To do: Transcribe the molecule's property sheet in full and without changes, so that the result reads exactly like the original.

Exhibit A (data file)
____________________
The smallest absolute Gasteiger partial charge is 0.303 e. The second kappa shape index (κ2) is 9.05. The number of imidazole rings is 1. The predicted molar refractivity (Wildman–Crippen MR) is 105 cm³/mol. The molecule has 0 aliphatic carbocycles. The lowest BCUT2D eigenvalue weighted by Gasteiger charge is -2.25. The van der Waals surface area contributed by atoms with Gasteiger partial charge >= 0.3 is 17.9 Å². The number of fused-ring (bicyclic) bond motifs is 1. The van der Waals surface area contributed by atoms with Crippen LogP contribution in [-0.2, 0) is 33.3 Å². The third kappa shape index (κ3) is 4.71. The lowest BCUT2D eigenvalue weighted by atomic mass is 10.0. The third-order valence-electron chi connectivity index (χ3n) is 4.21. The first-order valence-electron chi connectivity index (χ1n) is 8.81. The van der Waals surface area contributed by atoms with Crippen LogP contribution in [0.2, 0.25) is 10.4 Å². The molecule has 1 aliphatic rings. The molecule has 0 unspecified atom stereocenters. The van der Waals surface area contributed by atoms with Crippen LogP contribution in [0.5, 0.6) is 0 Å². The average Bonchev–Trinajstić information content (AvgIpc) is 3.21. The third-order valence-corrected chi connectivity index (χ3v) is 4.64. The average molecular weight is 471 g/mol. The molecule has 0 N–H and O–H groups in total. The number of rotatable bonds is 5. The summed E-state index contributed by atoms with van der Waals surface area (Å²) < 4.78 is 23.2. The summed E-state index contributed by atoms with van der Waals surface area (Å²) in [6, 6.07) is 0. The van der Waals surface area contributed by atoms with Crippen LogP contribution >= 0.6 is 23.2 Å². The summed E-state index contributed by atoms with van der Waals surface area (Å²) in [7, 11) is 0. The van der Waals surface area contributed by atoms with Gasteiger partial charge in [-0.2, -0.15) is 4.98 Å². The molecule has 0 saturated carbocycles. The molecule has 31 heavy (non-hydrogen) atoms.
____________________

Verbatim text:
The smallest absolute Gasteiger partial charge is 0.303 e. The second kappa shape index (κ2) is 9.05. The number of imidazole rings is 1. The predicted molar refractivity (Wildman–Crippen MR) is 105 cm³/mol. The molecule has 0 aliphatic carbocycles. The lowest BCUT2D eigenvalue weighted by Gasteiger charge is -2.25. The van der Waals surface area contributed by atoms with Gasteiger partial charge >= 0.3 is 17.9 Å². The number of fused-ring (bicyclic) bond motifs is 1. The van der Waals surface area contributed by atoms with Crippen LogP contribution in [-0.2, 0) is 33.3 Å². The third kappa shape index (κ3) is 4.71. The lowest BCUT2D eigenvalue weighted by atomic mass is 10.0. The third-order valence-electron chi connectivity index (χ3n) is 4.21. The first-order valence-electron chi connectivity index (χ1n) is 8.81. The van der Waals surface area contributed by atoms with Crippen LogP contribution in [0.2, 0.25) is 10.4 Å². The molecule has 1 aliphatic rings. The molecule has 0 unspecified atom stereocenters. The van der Waals surface area contributed by atoms with Crippen LogP contribution in [0.5, 0.6) is 0 Å². The average Bonchev–Trinajstić information content (AvgIpc) is 3.21. The third-order valence-corrected chi connectivity index (χ3v) is 4.64. The average molecular weight is 471 g/mol. The molecule has 0 N–H and O–H groups in total. The number of rotatable bonds is 5. The summed E-state index contributed by atoms with van der Waals surface area (Å²) < 4.78 is 23.2. The summed E-state index contributed by atoms with van der Waals surface area (Å²) in [6, 6.07) is 0. The van der Waals surface area contributed by atoms with Crippen LogP contribution >= 0.6 is 23.2 Å². The summed E-state index contributed by atoms with van der Waals surface area (Å²) in [7, 11) is 0. The van der Waals surface area contributed by atoms with Gasteiger partial charge in [-0.2, -0.15) is 4.98 Å². The molecule has 0 saturated carbocycles. The molecule has 31 heavy (non-hydrogen) atoms.